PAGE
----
The only question is how fast that will happen. And, from my point of view (phaseout profit theory), if the fossil fuel companies will deal with the phaseout in a way that makes them money.

Which is to reduce production faster than necessary anyway, so as to increase prices early on in the transition.

 

 

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What Excessive Costs?

Oct 05 2014

I disagree with Michael Liebreich, who does not like feed-in tariffs. But in his latest piece for a conservative website, he asks a great question:

Germany may have reached over 25% renewable electricity, but at what excessive cost to its household energy users?

I am not aware of any “excessive costs” of the feed-in tariff system, compared to auction systems favored by Liebreich. That’s because an auction system increases the complexity of the regulation (something Liebreich says he doesn’t like). It increases the risks for anybody brave enough to participate, and, as a consequence, the amount of interest they need to pay their banks. There is the completely new risk of failing to succeed with any bid. There is the completely new risk of having to pay high penalties because the project gets delayed for one reason or another.  So I am far from convinced that feed-in tariffs come with “excessive costs”.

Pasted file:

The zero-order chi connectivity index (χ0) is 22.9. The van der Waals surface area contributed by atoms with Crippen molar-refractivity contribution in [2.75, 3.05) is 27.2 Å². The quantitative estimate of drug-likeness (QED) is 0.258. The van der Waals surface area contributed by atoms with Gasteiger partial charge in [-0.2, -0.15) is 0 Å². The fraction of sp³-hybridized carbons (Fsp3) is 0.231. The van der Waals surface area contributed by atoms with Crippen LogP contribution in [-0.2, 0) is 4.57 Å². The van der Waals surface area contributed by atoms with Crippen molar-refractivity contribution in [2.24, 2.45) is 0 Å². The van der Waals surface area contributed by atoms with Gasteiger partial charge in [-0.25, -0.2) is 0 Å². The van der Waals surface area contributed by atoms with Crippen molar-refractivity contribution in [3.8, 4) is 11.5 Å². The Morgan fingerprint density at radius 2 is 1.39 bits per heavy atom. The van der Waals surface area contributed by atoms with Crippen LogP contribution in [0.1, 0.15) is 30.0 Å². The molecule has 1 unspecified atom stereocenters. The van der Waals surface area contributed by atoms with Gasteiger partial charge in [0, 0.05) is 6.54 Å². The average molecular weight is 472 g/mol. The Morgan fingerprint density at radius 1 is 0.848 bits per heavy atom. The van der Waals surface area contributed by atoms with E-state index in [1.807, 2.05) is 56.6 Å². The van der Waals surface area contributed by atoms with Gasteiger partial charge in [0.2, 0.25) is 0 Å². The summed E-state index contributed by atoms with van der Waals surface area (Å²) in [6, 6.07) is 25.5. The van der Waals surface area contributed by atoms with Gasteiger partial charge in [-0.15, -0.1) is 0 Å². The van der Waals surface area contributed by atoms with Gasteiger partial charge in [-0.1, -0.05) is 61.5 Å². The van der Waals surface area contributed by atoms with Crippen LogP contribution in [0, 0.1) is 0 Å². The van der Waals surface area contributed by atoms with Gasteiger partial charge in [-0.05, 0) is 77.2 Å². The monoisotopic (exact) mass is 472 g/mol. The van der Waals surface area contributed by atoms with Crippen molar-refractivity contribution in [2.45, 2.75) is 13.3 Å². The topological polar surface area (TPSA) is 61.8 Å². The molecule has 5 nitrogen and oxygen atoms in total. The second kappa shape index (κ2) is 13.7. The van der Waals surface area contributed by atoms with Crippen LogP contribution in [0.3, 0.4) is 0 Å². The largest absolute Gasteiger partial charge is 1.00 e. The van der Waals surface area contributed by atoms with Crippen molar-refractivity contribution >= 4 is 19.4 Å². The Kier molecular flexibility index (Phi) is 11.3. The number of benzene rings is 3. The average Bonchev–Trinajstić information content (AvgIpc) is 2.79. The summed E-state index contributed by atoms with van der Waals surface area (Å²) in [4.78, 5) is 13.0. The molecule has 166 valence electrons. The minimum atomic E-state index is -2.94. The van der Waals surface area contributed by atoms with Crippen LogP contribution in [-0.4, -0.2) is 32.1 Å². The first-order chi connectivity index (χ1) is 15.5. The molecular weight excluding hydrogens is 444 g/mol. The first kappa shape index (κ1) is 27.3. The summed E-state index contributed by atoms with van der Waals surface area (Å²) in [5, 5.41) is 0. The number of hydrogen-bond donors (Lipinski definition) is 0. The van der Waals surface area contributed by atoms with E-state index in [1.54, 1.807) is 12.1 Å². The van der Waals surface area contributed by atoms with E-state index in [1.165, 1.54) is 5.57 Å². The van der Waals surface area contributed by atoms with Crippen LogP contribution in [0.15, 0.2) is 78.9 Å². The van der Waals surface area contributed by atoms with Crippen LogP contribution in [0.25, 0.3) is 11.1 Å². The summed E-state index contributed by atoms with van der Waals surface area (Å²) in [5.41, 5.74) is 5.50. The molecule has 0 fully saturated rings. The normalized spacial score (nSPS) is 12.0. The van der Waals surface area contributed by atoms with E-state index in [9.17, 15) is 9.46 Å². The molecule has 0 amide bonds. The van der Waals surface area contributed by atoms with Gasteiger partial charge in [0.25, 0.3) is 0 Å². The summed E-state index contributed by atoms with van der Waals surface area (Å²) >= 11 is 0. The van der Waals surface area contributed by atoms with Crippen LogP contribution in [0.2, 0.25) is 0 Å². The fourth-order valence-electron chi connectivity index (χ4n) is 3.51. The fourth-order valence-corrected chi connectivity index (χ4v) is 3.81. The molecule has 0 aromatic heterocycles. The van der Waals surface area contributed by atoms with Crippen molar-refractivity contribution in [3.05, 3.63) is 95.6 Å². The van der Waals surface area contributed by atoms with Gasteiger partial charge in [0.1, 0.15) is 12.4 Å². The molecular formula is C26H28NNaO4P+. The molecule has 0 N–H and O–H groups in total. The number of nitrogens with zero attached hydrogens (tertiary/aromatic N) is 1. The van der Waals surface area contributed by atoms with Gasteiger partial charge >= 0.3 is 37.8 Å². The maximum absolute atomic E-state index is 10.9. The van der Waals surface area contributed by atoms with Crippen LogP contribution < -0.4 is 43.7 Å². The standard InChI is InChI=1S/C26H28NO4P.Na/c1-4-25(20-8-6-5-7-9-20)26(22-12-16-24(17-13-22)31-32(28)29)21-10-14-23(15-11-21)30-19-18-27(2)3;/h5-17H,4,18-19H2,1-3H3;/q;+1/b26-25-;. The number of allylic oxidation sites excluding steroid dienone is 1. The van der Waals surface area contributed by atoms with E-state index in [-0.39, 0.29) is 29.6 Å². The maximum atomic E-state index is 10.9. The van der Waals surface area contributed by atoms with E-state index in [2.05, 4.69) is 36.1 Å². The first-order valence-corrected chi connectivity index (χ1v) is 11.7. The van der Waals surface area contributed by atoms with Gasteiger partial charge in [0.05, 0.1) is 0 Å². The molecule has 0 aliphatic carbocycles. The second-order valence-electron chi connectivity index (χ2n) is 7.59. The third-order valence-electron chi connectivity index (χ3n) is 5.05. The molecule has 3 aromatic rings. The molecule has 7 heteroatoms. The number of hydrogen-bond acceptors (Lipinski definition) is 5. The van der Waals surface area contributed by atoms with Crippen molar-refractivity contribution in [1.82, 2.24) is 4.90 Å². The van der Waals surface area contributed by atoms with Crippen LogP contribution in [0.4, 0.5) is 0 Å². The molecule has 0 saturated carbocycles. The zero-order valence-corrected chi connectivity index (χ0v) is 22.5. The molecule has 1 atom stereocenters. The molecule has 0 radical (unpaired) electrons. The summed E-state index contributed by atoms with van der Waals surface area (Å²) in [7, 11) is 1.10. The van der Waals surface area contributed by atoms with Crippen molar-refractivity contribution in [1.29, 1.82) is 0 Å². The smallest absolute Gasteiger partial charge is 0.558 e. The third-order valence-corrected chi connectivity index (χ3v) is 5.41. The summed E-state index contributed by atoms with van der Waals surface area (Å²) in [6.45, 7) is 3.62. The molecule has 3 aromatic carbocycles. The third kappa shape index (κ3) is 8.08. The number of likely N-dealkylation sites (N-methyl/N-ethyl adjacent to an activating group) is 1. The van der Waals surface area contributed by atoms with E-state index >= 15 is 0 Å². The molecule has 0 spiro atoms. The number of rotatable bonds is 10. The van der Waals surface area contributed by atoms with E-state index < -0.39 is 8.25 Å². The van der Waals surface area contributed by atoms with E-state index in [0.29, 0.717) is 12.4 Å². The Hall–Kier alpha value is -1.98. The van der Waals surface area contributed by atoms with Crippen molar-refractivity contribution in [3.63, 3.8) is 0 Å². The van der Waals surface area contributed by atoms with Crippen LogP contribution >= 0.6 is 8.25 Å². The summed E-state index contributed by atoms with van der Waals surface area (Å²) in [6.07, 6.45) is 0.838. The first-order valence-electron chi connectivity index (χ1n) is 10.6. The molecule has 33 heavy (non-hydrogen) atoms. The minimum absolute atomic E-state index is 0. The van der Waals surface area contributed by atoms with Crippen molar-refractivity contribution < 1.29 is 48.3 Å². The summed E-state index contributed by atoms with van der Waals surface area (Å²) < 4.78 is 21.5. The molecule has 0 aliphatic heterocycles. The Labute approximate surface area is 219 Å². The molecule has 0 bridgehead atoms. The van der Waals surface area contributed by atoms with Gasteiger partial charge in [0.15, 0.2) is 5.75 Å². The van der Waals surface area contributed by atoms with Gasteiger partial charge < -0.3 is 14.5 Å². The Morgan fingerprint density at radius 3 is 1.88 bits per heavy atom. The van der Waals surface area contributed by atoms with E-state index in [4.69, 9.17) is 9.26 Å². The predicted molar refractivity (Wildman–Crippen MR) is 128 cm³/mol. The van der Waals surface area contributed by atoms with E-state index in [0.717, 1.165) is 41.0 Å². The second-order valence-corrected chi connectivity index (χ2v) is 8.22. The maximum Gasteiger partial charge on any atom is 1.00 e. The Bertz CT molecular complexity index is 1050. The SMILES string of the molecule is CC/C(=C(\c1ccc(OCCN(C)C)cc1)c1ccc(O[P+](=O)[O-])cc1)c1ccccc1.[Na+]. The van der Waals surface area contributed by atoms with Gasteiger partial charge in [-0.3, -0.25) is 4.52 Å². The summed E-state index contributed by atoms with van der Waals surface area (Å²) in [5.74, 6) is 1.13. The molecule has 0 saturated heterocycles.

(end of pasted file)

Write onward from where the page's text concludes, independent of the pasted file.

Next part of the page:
But the nice thing is that we will now see how exactly this will play out. The latest reform in Germany wants to phase out feed-in tariffs and phase in auction systems. We will see if that leads to “less regulation”. And we will see if it will lead to less costs.

I would be surprised if it does.

Anyway, at this point, it doesn’t matter much any more. Costs of solar are down so far (as a result of the German feed-in tariff Liebreich disagrees with) that increasing them somewhat with a less efficient auction model won’t change the big picture any more. Solar and wind energy will continue their explosive exponential growth world wide.